March 25, 2012, by Matthew Welton
Jon McGregor: A short talk about the short story
Honorary lecturer, Jon McGregor, came into the school on Thursday 22 March 2012 to give a short talk about the short story. This talk was the first in a series he will be giving here. Jon McGregor’s new short story collection, This Isn’t The Sort Of Thing That Happens To Someone Like You, led the Guardian to describe him as ‘the saviour of the short story.’ Both in that book and in this talk gives us something utterly indispensible and utterly un-put-down-able.
For sale. Baby shoes. Never worn.
Jon McGregor begins his talk with a slide showing this notorious six-word story, usually and perhaps mistakenly attributed to Hemingway. The concision of the piece has meant it has sometimes been seen as the greatest piece of short fiction ever written. This doesn’t stop Jon from criticising it severely. One problem, he says, is that it relies on the reader’s fear of the death of a child – what, after all, could be worse? – and, from there, leaves little to the reader’s imagination. On the next slide he shows, McGregor has redrafted the story:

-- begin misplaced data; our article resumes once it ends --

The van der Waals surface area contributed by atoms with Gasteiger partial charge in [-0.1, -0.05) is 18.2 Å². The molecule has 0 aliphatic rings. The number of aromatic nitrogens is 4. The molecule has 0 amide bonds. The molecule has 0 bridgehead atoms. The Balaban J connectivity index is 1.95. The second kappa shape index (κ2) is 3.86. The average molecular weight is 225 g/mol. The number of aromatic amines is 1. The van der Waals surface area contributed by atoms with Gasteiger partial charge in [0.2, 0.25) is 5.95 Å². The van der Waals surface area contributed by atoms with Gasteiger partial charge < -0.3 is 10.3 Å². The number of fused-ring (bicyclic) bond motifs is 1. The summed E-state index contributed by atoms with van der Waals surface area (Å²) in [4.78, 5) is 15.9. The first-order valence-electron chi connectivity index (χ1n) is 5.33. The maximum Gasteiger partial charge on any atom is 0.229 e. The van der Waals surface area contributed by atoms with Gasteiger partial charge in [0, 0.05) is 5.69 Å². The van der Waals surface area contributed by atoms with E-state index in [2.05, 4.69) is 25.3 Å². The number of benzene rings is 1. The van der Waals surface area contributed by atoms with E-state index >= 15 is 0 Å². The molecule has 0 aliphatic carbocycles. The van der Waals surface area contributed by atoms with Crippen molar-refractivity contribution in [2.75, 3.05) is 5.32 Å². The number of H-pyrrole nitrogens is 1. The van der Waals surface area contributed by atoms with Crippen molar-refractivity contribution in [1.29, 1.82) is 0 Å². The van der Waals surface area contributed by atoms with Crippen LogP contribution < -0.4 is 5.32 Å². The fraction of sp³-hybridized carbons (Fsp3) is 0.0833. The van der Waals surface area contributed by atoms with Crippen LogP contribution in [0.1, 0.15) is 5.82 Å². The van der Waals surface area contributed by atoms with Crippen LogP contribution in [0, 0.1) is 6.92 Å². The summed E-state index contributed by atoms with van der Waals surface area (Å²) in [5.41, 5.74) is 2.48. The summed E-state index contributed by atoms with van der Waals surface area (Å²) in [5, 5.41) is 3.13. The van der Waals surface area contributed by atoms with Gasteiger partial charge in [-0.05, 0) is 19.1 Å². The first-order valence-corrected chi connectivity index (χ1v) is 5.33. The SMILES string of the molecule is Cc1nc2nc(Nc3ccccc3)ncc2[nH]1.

For sale. Wedding-dress. Never worn.
In this version, he argues, the reader can engage more, and has the space to speculate on the range of reasons the dress may not have been used. He shows us another slide with another redraft:
Offered: Wedding-dress. Unworn.
This cuts the original six words to three and again allows more ambiguity and even more reader engagement. Central to McGregor’s argument is his idea that the defining attribute of the short story is that it can be read in a single sitting. It is a view that can even allow us to dispense with the convention of employing things like character or context. You can, McGregor says, do anything in a short story. And the authors whose stories he reads us – Donald Barthelme, Lydia Davis, Richard Brautigan – are generally writers who avoid the formula David Gates describes as ‘modest deeds of modest people leading up to a modest epiphany.’